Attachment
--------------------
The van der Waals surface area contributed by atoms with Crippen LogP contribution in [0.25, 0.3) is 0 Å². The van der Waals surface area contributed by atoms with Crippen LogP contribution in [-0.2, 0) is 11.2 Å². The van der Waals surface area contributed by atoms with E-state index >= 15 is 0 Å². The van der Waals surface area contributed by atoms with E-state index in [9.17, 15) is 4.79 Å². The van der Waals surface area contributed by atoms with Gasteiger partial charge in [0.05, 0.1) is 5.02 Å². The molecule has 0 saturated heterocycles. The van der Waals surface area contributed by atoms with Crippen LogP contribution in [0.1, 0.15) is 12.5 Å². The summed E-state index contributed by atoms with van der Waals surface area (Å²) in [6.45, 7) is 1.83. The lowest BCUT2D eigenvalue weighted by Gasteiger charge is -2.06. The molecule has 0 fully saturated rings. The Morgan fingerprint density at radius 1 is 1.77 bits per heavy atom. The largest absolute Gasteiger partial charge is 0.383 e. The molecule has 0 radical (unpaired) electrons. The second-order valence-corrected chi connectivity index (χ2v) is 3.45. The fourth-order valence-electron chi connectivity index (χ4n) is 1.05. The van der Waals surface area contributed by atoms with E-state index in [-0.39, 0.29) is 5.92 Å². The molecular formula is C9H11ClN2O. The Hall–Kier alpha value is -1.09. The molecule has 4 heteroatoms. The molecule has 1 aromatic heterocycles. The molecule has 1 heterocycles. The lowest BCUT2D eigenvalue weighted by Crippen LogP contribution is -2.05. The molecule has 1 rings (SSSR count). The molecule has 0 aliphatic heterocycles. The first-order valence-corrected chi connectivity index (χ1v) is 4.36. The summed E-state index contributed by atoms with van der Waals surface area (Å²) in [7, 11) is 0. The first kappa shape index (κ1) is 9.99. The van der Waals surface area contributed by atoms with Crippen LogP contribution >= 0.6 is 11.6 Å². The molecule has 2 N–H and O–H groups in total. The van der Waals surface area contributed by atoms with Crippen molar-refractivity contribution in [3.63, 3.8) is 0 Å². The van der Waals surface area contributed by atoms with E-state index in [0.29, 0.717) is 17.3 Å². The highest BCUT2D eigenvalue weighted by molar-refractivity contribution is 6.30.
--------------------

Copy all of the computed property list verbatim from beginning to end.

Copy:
The van der Waals surface area contributed by atoms with Crippen LogP contribution in [0.25, 0.3) is 0 Å². The van der Waals surface area contributed by atoms with Crippen LogP contribution in [-0.2, 0) is 11.2 Å². The van der Waals surface area contributed by atoms with E-state index >= 15 is 0 Å². The van der Waals surface area contributed by atoms with E-state index in [9.17, 15) is 4.79 Å². The van der Waals surface area contributed by atoms with Gasteiger partial charge in [0.05, 0.1) is 5.02 Å². The molecule has 0 saturated heterocycles. The van der Waals surface area contributed by atoms with Crippen LogP contribution in [0.1, 0.15) is 12.5 Å². The summed E-state index contributed by atoms with van der Waals surface area (Å²) in [6.45, 7) is 1.83. The lowest BCUT2D eigenvalue weighted by Gasteiger charge is -2.06. The molecule has 0 fully saturated rings. The Morgan fingerprint density at radius 1 is 1.77 bits per heavy atom. The largest absolute Gasteiger partial charge is 0.383 e. The molecule has 0 radical (unpaired) electrons. The second-order valence-corrected chi connectivity index (χ2v) is 3.45. The fourth-order valence-electron chi connectivity index (χ4n) is 1.05. The van der Waals surface area contributed by atoms with E-state index in [-0.39, 0.29) is 5.92 Å². The molecular formula is C9H11ClN2O. The Hall–Kier alpha value is -1.09. The molecule has 4 heteroatoms. The molecule has 1 aromatic heterocycles. The molecule has 1 heterocycles. The lowest BCUT2D eigenvalue weighted by Crippen LogP contribution is -2.05. The molecule has 1 rings (SSSR count). The molecule has 0 aliphatic heterocycles. The first-order valence-corrected chi connectivity index (χ1v) is 4.36. The summed E-state index contributed by atoms with van der Waals surface area (Å²) in [7, 11) is 0. The first kappa shape index (κ1) is 9.99. The van der Waals surface area contributed by atoms with Crippen LogP contribution >= 0.6 is 11.6 Å². The molecule has 2 N–H and O–H groups in total. The van der Waals surface area contributed by atoms with Crippen molar-refractivity contribution in [3.63, 3.8) is 0 Å². The van der Waals surface area contributed by atoms with E-state index in [0.29, 0.717) is 17.3 Å². The highest BCUT2D eigenvalue weighted by molar-refractivity contribution is 6.30.